As relief camps start emptying and people begin re-making their homes, implementation of the second part of relief operations – that of resettlement of the affected people in houses —has become imminent.
When the capital city was buzzing with collection centres to garner food and essentials, members of Trivandrum Runners Club (TRaCs) were among volunteers collecting relief materials, reaching out to places hit by floods and preparing food to be air dropped.
“Then we understood that food distribution would have to be sustained for a longer period than what was presumed earlier. One of the reasons is that many places in Pathanamthitta and Chengannur are still waterlogged and there is an acute drinking water scarcity and shortage of food. So, we decided to change our strategy,” explains architect N.S. Abhayakumar, president of TRaCs.
While volunteers wholeheartedly participated in making the aval nanachathu to be air dropped and in collecting food and essentials for relief camps, later, they decided to open community kitchens in certain areas badly affected by the rising waters or support community kitchens that were being run by residents living in elevated places near Chengannur and Pandalam.
All hands on board
Rajeev T.V., for instance, a jawan with the Border Security who rushed home to Pathanamthitta from Mumbai to help in relief and rescue operations, has opened a community kitchen that is supporting about 25 to 30 people. Poovathoor, near Thiruvalla, is a place that is between two rivers – Pamba and Manimalayar. With both the rivers in spate, almost all houses have been badly affected by the flood. Recognising that the residents would need time to get their lives together, volunteers of TRaCs procure rice, green gram, oil and so on to help Rajeev keep the fire burning in his community kitchen. It is usually kanji and payar at most kitchens. “But I am discovering that there are many different and delicious ways to have kanji too,” chips in Abhay.
Operating such community kitchens in schools have an advantage. The noon meal scheme of the government has ensured that there are reasonable well-run kitchens and utensils in many government schools.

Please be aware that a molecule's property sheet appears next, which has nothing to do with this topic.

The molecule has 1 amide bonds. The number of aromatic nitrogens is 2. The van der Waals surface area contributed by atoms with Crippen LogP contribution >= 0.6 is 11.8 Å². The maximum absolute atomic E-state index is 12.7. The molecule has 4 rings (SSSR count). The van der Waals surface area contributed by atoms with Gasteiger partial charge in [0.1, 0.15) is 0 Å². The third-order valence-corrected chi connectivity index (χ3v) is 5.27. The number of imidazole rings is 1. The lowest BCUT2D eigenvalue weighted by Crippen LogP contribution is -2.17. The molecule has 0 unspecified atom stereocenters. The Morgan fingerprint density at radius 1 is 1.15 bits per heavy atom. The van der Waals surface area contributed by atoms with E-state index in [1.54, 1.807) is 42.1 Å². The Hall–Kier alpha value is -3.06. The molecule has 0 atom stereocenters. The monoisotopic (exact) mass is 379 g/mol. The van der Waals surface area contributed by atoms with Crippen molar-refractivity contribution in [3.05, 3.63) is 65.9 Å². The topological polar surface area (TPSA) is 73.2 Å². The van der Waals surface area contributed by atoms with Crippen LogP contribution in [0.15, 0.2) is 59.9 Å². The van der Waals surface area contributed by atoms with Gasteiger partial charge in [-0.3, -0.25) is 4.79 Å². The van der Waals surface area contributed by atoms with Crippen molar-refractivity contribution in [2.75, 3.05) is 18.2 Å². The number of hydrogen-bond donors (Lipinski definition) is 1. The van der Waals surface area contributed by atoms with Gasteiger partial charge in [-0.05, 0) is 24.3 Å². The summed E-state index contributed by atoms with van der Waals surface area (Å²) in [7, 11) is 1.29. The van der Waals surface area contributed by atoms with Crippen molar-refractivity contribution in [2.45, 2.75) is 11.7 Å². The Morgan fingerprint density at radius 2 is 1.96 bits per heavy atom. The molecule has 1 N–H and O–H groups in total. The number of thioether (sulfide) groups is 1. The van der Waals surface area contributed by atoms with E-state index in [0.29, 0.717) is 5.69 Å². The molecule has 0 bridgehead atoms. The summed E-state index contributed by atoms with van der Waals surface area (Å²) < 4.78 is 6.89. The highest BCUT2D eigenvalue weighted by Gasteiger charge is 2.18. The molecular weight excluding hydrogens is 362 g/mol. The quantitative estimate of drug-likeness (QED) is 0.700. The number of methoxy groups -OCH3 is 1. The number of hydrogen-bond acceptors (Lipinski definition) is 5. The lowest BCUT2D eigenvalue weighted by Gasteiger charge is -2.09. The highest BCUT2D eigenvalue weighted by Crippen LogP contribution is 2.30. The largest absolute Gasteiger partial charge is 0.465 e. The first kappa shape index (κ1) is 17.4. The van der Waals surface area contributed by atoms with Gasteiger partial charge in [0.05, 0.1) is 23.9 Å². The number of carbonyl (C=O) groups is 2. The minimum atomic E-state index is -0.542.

In the meantime, a group of volunteers went to the camps and houses in the flooded areas to distribute food and drinking water. “Drinking water is going to be a precious commodity in the coming days. Most of the wells have overflowed and septic tanks too, which means all the wells have been contaminated and will need to be pumped out, cleaned and chlorinated. So all these areas are going to need clean water for drinking and cooking. We managed to get a tanker. But then we discovered there were no cans to distribute the water. So we had to make arrangements to buy cans and reach that to the places,” explains Abhay.
It has been a process of backward integration for the group that also included alumni members of the College of Engineering, Trivandrum.
Once, they went about buying provisions for the community kitchens run in houses and schools, there was a need for huge cooking vessels, which also had to be sourced or bought.
The volunteers also found that several people had lost their savings and would have to start from scratch to rebuild their lives. “Obviously, we would not be able to help large populations and we hope to focus on small communities and extend all our assistance to get them back on track,” asserts Abhay.
In addition, an appeal to his alumni group has resulted in them procuring five portable generators and high pressure jets to help the residents clean their houses of the silt and dirt left behind by the river. The plan is to entrust the cleaning to a group of local residents and, eventually, donate the equipment to a local school or self-government institution.
“We will continue to support such places like Poovathoor, Idayaranmula and so on and directly supply them with food and materials in whatever way we can. It is going to be a long run but we are in it for the long haul,” he adds.